Status messages deliver important information to your website’s users, providing them with an idea of what to expect when your content changes. For example, if your website has a form, a message reading “thank you for your submission" lets them know that they’ve completed the form successfully — there’s no need to re-enter information.
Because status messages occur when content changes, they’re a particularly important point of concern for web accessibility. The relevant standard here can be found in the Web Content Accessibility Guidelines (WCAG) 2.1 Success Criterion (SC) 4.1.3, “Status Messages,” which reads:
In content implemented using markup languages, status messages can be programmatically determined through role or properties such that they can be presented to the user by assistive technologies without receiving focus.
If you’re new to WCAG, some of the terms in this success criterion might seem confusing. Below, we’ll explain how following this standard improves accessibility — and how to check your status messages to ensure that they’re useful for people with disabilities.
How does WCAG define a “status message?”
The World Wide Web Consortium (W3C) defines status messages as a “change in content that is not a change of context, and that provides information to the user on the success or results of an action, on the waiting state of an application, on the progress of a process, or on the existence of errors.”
Status messages can provide the following information to users:
- The success, failure, or other result of an action.
- The waiting state of an application.
- The existence of errors.
Common examples of status messages include shopping cart updates (such as “4 items in cart"), loading indicators, search result updates (“10 results found"), and success toasts. However, if the message changes the context of the page, it’s not a status message as defined by WCAG 2.1 SC 4.1.3.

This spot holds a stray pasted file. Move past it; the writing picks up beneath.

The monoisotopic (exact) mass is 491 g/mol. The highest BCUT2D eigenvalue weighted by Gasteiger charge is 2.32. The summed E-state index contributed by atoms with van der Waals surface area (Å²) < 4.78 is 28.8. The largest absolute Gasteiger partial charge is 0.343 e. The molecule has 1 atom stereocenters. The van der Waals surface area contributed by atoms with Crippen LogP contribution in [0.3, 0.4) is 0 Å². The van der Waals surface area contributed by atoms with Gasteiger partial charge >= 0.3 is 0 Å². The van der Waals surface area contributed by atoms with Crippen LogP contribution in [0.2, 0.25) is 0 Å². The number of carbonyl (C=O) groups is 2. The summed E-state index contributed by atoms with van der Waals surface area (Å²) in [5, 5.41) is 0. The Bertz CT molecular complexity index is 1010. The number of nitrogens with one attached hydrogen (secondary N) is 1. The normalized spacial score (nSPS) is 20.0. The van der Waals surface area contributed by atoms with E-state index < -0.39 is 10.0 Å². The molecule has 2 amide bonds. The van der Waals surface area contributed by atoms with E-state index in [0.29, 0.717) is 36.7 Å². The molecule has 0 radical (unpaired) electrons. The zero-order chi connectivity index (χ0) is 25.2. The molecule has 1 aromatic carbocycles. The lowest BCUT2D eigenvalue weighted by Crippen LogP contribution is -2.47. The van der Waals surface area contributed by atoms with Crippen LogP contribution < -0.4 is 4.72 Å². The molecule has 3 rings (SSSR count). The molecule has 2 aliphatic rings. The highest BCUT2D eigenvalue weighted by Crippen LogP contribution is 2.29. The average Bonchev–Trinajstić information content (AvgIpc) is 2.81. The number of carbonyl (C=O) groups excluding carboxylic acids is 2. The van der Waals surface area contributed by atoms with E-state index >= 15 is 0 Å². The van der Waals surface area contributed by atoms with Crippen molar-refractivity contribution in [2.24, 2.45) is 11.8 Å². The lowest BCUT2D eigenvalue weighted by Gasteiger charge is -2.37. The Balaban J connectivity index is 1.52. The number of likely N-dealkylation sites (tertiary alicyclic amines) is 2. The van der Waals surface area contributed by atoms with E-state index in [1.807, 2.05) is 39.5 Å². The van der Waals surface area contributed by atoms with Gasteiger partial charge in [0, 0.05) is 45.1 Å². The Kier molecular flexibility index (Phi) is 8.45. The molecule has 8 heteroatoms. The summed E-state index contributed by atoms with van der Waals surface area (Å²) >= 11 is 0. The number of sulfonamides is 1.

In WCAG terminology, a “change of context" refers to situations in which changes occur as a result of user behavior. For example, if your website informs users of a form error by displaying a dialog box that immediately receives focus, that’s a change of context. You’ll still need to make sure that the dialog box is accessible to keyboard-only users, and you’ll need to make sure that the user can determine which element has focus, but the dialog box isn’t technically a status message.
Why are accessible status messages important?
If you’re confused by the definition above, it may be helpful to consider the purpose of WCAG’s “Status Message" standard. This criterion is primarily intended for people with vision disabilities who use screen readers to browse the web.
Consider the experience of a visual user who unsuccessfully fills out a form on a website. The website displays a status message that reads: “6 errors found in your form.” The user sees the message, then makes the necessary changes.
However, screen readers might not announce the new information (“6 errors found in your form") without proper markup. If the status message doesn’t contain an accurate WAI-ARIA role or property, the screen reader software won’t recognize the purpose of the message — and neither will the user.